Introduction to Italian Wine

by Tynan Szvetecz
Traveling in Italy  |  Foods and Drinks  |  Languages of Italy  |  Culture and History  Italian Art
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Each year, it is not uncommon for Italy to find itself at the top of a number of wine-related lists, not the least of which ranks it as the largest producer, exporter and consumer of wine in the world. This fact is all the more impressive when you consider that Italy is not a very large country - indeed it is less than three-quarters the size of California. Even considering the roughly 8 billion bottles of wine it produces each year, the country manages to stay true to wine styles that go back four thousand years. As a result, Italy not only has more local grape varieties than any other country, but it also has some of the most distinctive wines on Earth.

One of the major considerations with Italy's unique wine style is the wide range of diverse cultures that exist throughout its twenty wine regions. Each of these cultures has a robust sense of pride that translates directly into wine making. At best, understanding Italian wine is intimidating, at worst it seems all but impossible.

Like any journey of significance it's best to take it one step at a time. While Italian wine is both vastly complex and inconsistent, there are some concrete starting points.

First, let's take a look at the general qualities of Italian wine:

Italian wines tend to be
high in acidity - This is because wine with a strong showing of acidity tends to pair better with food. No surprise then that the food oriented cultures of Italy have opted for wine that compliments their amazing dedication to cuisine! This means white wines tend to be crisp and red wines tend to be firm.

Subdued, earthy aromas - One of the overriding characteristics of Italian wine is the touch of the land that one can smell and taste in every bottle. The nose might have hints of mushrooms, soil, minerals or grass. These qualities are commonly referred to as an earthiness that prevents the wine from competing with food.

Medium Body - Though there are some excellent heavier wines in Italy (such as Barolo), the majority are more medium bodied in nature. Again, more suitable to the wide array of food dishes that perform better when not overwhelmed by a heaviness.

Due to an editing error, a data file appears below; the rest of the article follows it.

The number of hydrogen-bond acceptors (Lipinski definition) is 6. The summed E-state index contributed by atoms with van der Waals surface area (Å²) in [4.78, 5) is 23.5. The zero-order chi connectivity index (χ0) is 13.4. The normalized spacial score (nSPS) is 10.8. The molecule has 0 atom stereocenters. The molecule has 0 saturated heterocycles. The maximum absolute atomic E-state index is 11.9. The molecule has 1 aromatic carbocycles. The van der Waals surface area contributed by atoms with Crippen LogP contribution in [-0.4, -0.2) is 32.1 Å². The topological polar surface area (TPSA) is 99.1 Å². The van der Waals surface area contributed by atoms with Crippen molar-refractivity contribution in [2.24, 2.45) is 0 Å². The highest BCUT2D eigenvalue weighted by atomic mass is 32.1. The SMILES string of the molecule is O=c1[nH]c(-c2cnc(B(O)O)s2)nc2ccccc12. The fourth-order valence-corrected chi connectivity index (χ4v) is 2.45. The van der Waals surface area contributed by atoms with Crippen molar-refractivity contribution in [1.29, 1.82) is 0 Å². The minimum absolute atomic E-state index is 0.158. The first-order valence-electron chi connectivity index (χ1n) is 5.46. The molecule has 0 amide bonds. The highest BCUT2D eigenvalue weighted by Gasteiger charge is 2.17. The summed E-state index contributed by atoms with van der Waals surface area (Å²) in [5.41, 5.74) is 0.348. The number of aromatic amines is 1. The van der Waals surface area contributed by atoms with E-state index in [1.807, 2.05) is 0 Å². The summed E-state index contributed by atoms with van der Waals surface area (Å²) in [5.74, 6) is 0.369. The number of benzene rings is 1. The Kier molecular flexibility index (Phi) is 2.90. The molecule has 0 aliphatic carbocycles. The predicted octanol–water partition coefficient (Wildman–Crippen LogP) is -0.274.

Distinctly Italian Grapes - While Italy does grow most of the grapes found throughout the world, it also has many, many local varieties that are only grown in their respective regions. Nebbiolo, for example, is the grape used to make Barolo and is only found in Piedmont and Lombardy. Because the Italian climate is perfect for grape growing, many varieties have evolved over thousands of years to respond specifically to one region. As such, it is extraordinarily difficult to try and transplant them to different countries.

Read more about Major Italian Red Grapes and important Italian white wines
Trends, Travel Tips and  Culinary Traditions
Region by Region
About The Author
Tynan Szvetecz is an editor for http://www.savoreachglass.com, an international wine directory that is helping explore the spirit of wine for a new generation.
Traveling to Italy
Italian wines
Trends in Italy
Italian art and culture
Italian Food
Italian courses in Italy
History of Italy
Italian Wine for Dummies
by Mary Ewing-Mulligan (Author),
Ed McCarthy (Author)

Authored by certified wine educators and authors Ed McCarthy and Mary Ewing-Mulligan, Italian Wine For Dummies shows you how to:
  • Translate wine labels what the meanings are of common label terminology
  • pronounce Italian wine terms and names
  • how to order Italian wines in restaurants
  • Identify great wine bargains
  • Develop your own wine tastes
  • Match Italian wines with foods
This guide also explores Italy's important wine regions - including a region-by-region survey of the best vineyards and their products.
More information
Italian Wines 2007:
A Guide to the World of Italian Wine for Experts and Wine Lovers
by Gambero Rosso and Slow Food Editore

The world's most complete guide to quality Italian wines,  published by Gambero Rosso and Slow Food Editore.
Over 16,000 wines are reviewed, selected by a team of more than 120 tasters under the direction of GR and SFE.
Also includes a useful series of appendixes about award-winning wines in the past and the best producers.
The guide also pays special attention to wineries that are sensitive to the environment and to achieving naturalness in their products.

More information
Recommended Reading
See also:
Italian wine label rules
Italian wines
Italian wine regions
Introduction to Italian wine
Major Italian red and white wines